Do you ever sit around and daydream about inventions that could make your life easier? Whenever I get in my car for the 45-minute ride home from work and I’m feeling exhausted, I imagine roads where magnetic strips are built into the ground to guide my ride so that I can just plug in my destination, drift off, and wake up when I get to the driveway. Think about how great that’s gonna be! Yeah, I know that smart roads are already being tested here and there, but I keep wondering how long I’ll have to wait for one to get paved, programmed, and made active in my neck of the woods.
Here’s a different daydream: How about a pen that you write on paper with and then plug into your computer so everything you’ve written, drawn, and recorded translates into a file? Good news: That dream device is now available everywhere, and the one I got to play with is called the Livescribe Echo Smartpen (livescribe.com).
If you’re a student, salesperson, or someone who needs to write a lot of things down, this is definitely the gadget for you. Think of the possibilities. Say you’re a student in a class where you need to take a ton of lecture notes. Using Livescribe’s special dotpaper notebook, you can record audio of the lecture at the same time you’re taking notes. When the lecture’s over, plug the pen into your computer via the USB docking station and your written notes pop right up on the screen. Even better, the entire audio version of the lecture appears below them on a timeline.
If you’re perusing your notes and find a section where you don’t remember exactly what was being said, tap that area of your notes and the corresponding section of the audio will play back. Yes, that’s right — one tap will take you right back to that exact segment of the lecture. Pretty sweet.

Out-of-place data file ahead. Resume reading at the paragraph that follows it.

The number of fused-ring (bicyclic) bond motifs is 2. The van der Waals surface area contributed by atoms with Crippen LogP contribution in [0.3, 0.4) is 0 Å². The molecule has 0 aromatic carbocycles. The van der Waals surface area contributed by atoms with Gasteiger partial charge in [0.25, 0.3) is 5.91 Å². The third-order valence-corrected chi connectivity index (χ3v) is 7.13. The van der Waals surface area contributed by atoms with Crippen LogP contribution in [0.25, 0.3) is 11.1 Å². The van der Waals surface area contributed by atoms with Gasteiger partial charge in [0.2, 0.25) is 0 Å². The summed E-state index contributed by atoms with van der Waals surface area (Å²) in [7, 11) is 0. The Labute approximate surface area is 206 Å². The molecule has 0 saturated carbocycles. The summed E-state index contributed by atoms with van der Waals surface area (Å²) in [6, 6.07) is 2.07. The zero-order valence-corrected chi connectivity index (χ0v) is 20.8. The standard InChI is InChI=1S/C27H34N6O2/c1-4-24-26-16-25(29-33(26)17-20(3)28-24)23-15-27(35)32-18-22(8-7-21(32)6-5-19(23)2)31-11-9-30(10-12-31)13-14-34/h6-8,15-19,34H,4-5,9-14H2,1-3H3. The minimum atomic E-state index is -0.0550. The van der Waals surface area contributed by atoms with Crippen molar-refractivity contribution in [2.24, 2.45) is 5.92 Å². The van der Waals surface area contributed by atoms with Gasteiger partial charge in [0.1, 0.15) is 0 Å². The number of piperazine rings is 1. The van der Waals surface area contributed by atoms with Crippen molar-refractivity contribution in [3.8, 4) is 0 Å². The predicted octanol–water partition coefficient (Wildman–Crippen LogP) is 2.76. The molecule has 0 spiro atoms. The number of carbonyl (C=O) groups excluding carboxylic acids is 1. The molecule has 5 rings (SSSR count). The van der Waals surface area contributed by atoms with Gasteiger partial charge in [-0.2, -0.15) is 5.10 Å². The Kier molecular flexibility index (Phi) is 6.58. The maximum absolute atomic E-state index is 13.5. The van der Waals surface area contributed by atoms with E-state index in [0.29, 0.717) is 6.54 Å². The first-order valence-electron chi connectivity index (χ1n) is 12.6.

You can also share your notes with others through a PDF or what’s known as a Pencast, an interactive Flash movie of your handwritten notes and audio. The uses for the Echo, which is a bit thicker than most pens, are abundant. If you’re a salesperson, you can take down orders and always have an audio record in case of a dispute. Or just imagine, Mr. Office Worker, having the ability after a big meeting to go back to your boss when he or she tells you, “I never said that!,” with audible proof that proves otherwise. (Hmmm, maybe you better be careful about that last idea.)
The Livescribe Echo offers a variety of free and paid-for apps, including translating phrases into a variety of languages, game play, and even music playback. The 8-GB Echo ($200) records up to 800 hours of audio or 128,000 pages of notes; the 4-GB version ($170) does 400 hours and 64,000 pages. You have to use Livescribe dot paper to activate all of the Smartpen applications, and a starter set is included. Additional notebooks start at $7.95, refill pads run $8.95, and lined journals go for $24.95.
The main downside that I can think of is that it’ll cost you a few bills if you leave the Echo behind in a classroom or at an appointment, or if you let somebody borrow it and don’t get it back.
My wife is starting a volunteer job at a high school where she’ll be sitting in with students while they interview with college reps. She’s tasked with taking notes on the meetings and submitting them to the school. And you can be sure she’ll be taking them with the Livescribe Smartpen. Hmmm, come to think of it, I may never see it again! Note to self: Looks like I’m gonna have to get me another Echo.
Gary Dell'Abate is the executive producer of The Howard Stern Show. His best-selling autobiography, They Call Me Baba Booey, is out now in paperback. Further details at bababooey.com.
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